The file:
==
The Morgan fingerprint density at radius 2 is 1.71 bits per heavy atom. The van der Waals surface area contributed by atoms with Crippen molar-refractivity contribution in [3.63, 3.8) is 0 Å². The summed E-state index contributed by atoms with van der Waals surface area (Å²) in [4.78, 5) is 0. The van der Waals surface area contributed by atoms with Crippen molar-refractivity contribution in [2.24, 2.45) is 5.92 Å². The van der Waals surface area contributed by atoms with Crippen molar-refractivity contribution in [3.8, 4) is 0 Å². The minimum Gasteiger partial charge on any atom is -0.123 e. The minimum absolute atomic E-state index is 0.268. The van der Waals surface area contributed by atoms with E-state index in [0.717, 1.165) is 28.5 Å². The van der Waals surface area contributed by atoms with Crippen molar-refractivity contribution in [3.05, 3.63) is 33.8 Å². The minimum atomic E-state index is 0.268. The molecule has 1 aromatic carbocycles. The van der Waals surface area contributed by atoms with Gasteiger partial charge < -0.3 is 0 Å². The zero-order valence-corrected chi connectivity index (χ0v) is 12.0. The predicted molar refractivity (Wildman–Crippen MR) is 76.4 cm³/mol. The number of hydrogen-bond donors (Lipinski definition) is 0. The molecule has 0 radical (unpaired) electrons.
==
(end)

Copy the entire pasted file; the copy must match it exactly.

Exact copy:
The Morgan fingerprint density at radius 2 is 1.71 bits per heavy atom. The van der Waals surface area contributed by atoms with Crippen molar-refractivity contribution in [3.63, 3.8) is 0 Å². The summed E-state index contributed by atoms with van der Waals surface area (Å²) in [4.78, 5) is 0. The van der Waals surface area contributed by atoms with Crippen molar-refractivity contribution in [2.24, 2.45) is 5.92 Å². The van der Waals surface area contributed by atoms with Crippen molar-refractivity contribution in [3.8, 4) is 0 Å². The minimum Gasteiger partial charge on any atom is -0.123 e. The minimum absolute atomic E-state index is 0.268. The van der Waals surface area contributed by atoms with E-state index in [0.717, 1.165) is 28.5 Å². The van der Waals surface area contributed by atoms with Crippen molar-refractivity contribution in [3.05, 3.63) is 33.8 Å². The minimum atomic E-state index is 0.268. The molecule has 1 aromatic carbocycles. The van der Waals surface area contributed by atoms with Gasteiger partial charge < -0.3 is 0 Å². The zero-order valence-corrected chi connectivity index (χ0v) is 12.0. The predicted molar refractivity (Wildman–Crippen MR) is 76.4 cm³/mol. The number of hydrogen-bond donors (Lipinski definition) is 0. The molecule has 0 radical (unpaired) electrons.